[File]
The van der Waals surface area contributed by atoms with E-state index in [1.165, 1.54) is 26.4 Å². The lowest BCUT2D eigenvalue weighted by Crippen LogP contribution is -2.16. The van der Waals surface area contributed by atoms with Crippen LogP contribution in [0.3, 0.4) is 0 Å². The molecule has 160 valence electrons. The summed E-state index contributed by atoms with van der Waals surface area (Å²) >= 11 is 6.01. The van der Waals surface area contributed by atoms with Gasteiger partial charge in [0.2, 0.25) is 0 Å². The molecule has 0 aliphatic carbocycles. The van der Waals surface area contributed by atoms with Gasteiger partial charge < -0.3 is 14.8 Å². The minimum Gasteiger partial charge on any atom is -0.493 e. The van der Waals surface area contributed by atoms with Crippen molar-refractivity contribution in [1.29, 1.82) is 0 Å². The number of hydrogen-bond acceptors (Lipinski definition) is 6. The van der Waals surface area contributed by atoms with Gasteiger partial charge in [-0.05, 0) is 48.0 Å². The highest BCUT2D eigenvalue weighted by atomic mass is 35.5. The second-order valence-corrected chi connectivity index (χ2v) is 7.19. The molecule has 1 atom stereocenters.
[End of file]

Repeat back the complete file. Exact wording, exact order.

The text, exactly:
The van der Waals surface area contributed by atoms with E-state index in [1.165, 1.54) is 26.4 Å². The lowest BCUT2D eigenvalue weighted by Crippen LogP contribution is -2.16. The van der Waals surface area contributed by atoms with Crippen LogP contribution in [0.3, 0.4) is 0 Å². The molecule has 160 valence electrons. The summed E-state index contributed by atoms with van der Waals surface area (Å²) >= 11 is 6.01. The van der Waals surface area contributed by atoms with Gasteiger partial charge in [0.2, 0.25) is 0 Å². The molecule has 0 aliphatic carbocycles. The van der Waals surface area contributed by atoms with Gasteiger partial charge < -0.3 is 14.8 Å². The minimum Gasteiger partial charge on any atom is -0.493 e. The van der Waals surface area contributed by atoms with Crippen molar-refractivity contribution in [1.29, 1.82) is 0 Å². The number of hydrogen-bond acceptors (Lipinski definition) is 6. The van der Waals surface area contributed by atoms with Gasteiger partial charge in [-0.05, 0) is 48.0 Å². The highest BCUT2D eigenvalue weighted by atomic mass is 35.5. The second-order valence-corrected chi connectivity index (χ2v) is 7.19. The molecule has 1 atom stereocenters.